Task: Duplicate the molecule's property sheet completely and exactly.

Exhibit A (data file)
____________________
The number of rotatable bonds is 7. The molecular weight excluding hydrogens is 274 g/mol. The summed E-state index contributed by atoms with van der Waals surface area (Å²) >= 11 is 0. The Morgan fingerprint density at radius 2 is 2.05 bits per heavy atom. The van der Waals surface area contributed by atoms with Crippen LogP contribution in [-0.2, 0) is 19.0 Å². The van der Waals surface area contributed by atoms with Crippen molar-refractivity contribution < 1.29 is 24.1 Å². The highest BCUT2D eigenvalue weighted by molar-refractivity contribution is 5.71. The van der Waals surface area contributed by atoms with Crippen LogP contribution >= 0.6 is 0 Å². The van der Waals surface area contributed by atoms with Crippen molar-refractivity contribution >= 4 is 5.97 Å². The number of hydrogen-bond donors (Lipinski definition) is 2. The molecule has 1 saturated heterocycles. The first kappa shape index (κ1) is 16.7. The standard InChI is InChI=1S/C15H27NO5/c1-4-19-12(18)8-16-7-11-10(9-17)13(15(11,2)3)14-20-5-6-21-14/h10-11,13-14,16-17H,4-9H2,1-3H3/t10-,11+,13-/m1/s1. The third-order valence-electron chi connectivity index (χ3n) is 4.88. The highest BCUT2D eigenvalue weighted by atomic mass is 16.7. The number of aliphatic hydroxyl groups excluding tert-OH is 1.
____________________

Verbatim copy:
The number of rotatable bonds is 7. The molecular weight excluding hydrogens is 274 g/mol. The summed E-state index contributed by atoms with van der Waals surface area (Å²) >= 11 is 0. The Morgan fingerprint density at radius 2 is 2.05 bits per heavy atom. The van der Waals surface area contributed by atoms with Crippen LogP contribution in [-0.2, 0) is 19.0 Å². The van der Waals surface area contributed by atoms with Crippen molar-refractivity contribution < 1.29 is 24.1 Å². The highest BCUT2D eigenvalue weighted by molar-refractivity contribution is 5.71. The van der Waals surface area contributed by atoms with Crippen LogP contribution >= 0.6 is 0 Å². The van der Waals surface area contributed by atoms with Crippen molar-refractivity contribution >= 4 is 5.97 Å². The number of hydrogen-bond donors (Lipinski definition) is 2. The molecule has 1 saturated heterocycles. The first kappa shape index (κ1) is 16.7. The standard InChI is InChI=1S/C15H27NO5/c1-4-19-12(18)8-16-7-11-10(9-17)13(15(11,2)3)14-20-5-6-21-14/h10-11,13-14,16-17H,4-9H2,1-3H3/t10-,11+,13-/m1/s1. The third-order valence-electron chi connectivity index (χ3n) is 4.88. The highest BCUT2D eigenvalue weighted by atomic mass is 16.7. The number of aliphatic hydroxyl groups excluding tert-OH is 1.